ISPCA rescues 90 dogs found in filthy conditions at puppy farm
Some 90 dogs have been rescued from an Irish puppy farm after they were found living in filthy conditions.
ISPCA animal welfare officers responded to a request for assistance from a Local Authority after a licensed dog breeding establishment failed to comply with an improvement notice.
Upon visiting the premises, which had been registered under the Dog Breeding Establishment Act 2010, the ISPCA said the officers found dogs living in bare concrete runs “caked in their own faeces”.
Many of the dogs had serious skin conditions, eye and teeth problems that required immediate attention by a vet.
All of the dogs were signed over to the Local Authority, and 47 were passed into the care of the ISPCA while the remaining dogs are being looked after by Dogs Trust.
All of the rescued dogs are under three years old, and include Maltese, Bichon Frise, Shih Tzu, Jack Russell and Pomeranian breeds.
Among the total number there are 23 puppies, seven nursing mothers and one pregnant female.
ISPCA CEO Dr Andrew Kelly called for more consistent regulation of commercial dog breeding across the country.
“It is time for a debate on dog breeding on the scale we are seeing in some licensed breeding establishments around the country, some with more than 300 breeding female dogs,” he said.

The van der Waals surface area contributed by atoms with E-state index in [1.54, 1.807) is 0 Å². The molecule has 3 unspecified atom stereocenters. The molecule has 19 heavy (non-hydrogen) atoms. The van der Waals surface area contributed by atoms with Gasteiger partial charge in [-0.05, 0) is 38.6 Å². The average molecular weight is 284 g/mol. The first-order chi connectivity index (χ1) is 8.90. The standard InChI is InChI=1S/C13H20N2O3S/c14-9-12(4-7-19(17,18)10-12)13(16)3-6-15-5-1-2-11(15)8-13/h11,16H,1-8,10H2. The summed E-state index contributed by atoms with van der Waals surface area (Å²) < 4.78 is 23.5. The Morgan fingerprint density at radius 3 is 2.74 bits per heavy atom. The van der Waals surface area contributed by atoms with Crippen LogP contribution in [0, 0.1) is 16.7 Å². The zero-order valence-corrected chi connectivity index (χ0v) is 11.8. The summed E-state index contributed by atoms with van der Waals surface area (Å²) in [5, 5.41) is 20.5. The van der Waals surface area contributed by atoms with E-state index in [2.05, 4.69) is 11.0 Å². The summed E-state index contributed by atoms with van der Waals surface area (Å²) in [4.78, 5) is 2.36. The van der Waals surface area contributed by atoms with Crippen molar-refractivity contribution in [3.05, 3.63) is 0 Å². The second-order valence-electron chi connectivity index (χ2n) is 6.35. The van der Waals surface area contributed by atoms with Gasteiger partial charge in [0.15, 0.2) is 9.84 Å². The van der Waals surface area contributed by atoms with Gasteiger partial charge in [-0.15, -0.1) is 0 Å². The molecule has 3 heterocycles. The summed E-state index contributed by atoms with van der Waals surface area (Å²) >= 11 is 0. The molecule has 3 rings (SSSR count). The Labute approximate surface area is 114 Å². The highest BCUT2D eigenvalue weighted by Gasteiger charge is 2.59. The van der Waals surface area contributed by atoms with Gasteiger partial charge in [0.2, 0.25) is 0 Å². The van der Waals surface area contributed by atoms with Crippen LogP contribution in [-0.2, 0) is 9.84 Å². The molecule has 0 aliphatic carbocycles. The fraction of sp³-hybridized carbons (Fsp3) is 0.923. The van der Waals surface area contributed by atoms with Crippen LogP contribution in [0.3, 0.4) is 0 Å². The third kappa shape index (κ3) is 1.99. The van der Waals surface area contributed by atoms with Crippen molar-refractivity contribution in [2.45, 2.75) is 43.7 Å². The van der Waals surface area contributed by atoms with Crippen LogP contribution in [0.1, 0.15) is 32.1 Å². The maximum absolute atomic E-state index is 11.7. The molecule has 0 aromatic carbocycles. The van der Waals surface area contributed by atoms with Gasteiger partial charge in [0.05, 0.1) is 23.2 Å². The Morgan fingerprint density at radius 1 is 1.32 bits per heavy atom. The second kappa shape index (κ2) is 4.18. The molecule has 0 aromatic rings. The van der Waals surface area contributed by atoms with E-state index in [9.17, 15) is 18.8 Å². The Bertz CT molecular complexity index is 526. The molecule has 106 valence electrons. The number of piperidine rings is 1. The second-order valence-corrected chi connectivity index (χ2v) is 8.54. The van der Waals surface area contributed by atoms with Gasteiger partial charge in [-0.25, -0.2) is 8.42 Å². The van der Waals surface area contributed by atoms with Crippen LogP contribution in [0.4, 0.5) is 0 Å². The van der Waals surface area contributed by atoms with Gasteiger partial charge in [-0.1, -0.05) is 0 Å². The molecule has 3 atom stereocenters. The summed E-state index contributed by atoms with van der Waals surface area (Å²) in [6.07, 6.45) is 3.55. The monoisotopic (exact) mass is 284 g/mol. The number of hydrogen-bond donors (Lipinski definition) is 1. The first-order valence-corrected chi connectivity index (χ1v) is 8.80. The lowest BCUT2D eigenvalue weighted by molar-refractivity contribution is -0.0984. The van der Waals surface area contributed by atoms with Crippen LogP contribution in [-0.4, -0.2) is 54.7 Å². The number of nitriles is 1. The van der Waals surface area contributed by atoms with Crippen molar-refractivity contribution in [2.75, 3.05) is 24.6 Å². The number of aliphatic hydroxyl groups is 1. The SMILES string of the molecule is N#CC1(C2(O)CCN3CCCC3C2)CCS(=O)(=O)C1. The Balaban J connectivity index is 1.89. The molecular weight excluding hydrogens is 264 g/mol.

He referred to research showing that puppies born in intensive breeding farms tend to have poorer personalities and may become fearful or aggressive later in life.
“Dogs are not cattle or sheep and have very different welfare needs including the need for socialisation and the company of humans. They simply do not get that in these large scale puppy farms,” he said.
Once they have been rehabilitated, the rescued dogs will be neutered/spayed, microchipped and responsibly rehomed by ISPCA and Dogs Trust.
Anyone who has information about rogue breeders or suspects an animal is being cruelly treated, neglected or abused is asked to contact the ISPCA National Animal Cruelty Helpline in confidence on 1890 515 515 or report online at iscpa.ie.